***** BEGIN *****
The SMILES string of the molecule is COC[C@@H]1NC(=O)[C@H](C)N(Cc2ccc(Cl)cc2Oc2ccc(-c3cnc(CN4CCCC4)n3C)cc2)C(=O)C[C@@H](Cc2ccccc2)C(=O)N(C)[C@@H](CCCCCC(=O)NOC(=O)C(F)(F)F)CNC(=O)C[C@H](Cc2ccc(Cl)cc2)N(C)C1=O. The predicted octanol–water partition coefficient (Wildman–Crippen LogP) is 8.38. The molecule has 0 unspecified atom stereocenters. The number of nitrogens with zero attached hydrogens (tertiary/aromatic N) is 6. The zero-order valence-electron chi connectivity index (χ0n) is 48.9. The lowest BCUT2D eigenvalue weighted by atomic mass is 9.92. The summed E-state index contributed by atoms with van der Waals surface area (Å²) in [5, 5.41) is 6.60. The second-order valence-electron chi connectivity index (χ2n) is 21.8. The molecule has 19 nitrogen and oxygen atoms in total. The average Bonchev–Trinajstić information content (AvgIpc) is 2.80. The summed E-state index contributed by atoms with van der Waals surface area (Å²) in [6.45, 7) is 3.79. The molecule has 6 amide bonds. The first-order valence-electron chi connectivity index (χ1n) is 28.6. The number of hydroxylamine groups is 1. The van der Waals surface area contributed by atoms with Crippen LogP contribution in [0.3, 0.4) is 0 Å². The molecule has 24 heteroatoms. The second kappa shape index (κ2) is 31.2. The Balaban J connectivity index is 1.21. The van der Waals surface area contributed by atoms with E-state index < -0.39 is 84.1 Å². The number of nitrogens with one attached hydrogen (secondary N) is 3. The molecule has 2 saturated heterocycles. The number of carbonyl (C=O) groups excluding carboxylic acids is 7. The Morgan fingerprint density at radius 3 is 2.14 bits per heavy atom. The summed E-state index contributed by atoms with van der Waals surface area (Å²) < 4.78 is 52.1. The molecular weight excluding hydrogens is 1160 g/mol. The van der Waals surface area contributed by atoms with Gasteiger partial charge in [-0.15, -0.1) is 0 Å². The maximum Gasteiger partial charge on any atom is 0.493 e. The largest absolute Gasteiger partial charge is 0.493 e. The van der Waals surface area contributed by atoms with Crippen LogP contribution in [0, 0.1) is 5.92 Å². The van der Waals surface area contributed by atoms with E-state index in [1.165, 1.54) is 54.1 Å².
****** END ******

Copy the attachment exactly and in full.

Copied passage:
The SMILES string of the molecule is COC[C@@H]1NC(=O)[C@H](C)N(Cc2ccc(Cl)cc2Oc2ccc(-c3cnc(CN4CCCC4)n3C)cc2)C(=O)C[C@@H](Cc2ccccc2)C(=O)N(C)[C@@H](CCCCCC(=O)NOC(=O)C(F)(F)F)CNC(=O)C[C@H](Cc2ccc(Cl)cc2)N(C)C1=O. The predicted octanol–water partition coefficient (Wildman–Crippen LogP) is 8.38. The molecule has 0 unspecified atom stereocenters. The number of nitrogens with zero attached hydrogens (tertiary/aromatic N) is 6. The zero-order valence-electron chi connectivity index (χ0n) is 48.9. The lowest BCUT2D eigenvalue weighted by atomic mass is 9.92. The summed E-state index contributed by atoms with van der Waals surface area (Å²) in [5, 5.41) is 6.60. The second-order valence-electron chi connectivity index (χ2n) is 21.8. The molecule has 19 nitrogen and oxygen atoms in total. The average Bonchev–Trinajstić information content (AvgIpc) is 2.80. The summed E-state index contributed by atoms with van der Waals surface area (Å²) in [6.45, 7) is 3.79. The molecule has 6 amide bonds. The first-order valence-electron chi connectivity index (χ1n) is 28.6. The number of hydroxylamine groups is 1. The van der Waals surface area contributed by atoms with Crippen LogP contribution in [0.3, 0.4) is 0 Å². The molecule has 24 heteroatoms. The second kappa shape index (κ2) is 31.2. The Balaban J connectivity index is 1.21. The van der Waals surface area contributed by atoms with E-state index < -0.39 is 84.1 Å². The number of nitrogens with one attached hydrogen (secondary N) is 3. The molecule has 2 saturated heterocycles. The number of carbonyl (C=O) groups excluding carboxylic acids is 7. The Morgan fingerprint density at radius 3 is 2.14 bits per heavy atom. The summed E-state index contributed by atoms with van der Waals surface area (Å²) < 4.78 is 52.1. The molecular weight excluding hydrogens is 1160 g/mol. The van der Waals surface area contributed by atoms with Gasteiger partial charge in [-0.15, -0.1) is 0 Å². The maximum Gasteiger partial charge on any atom is 0.493 e. The largest absolute Gasteiger partial charge is 0.493 e. The van der Waals surface area contributed by atoms with Crippen LogP contribution in [0, 0.1) is 5.92 Å². The van der Waals surface area contributed by atoms with E-state index in [1.165, 1.54) is 54.1 Å².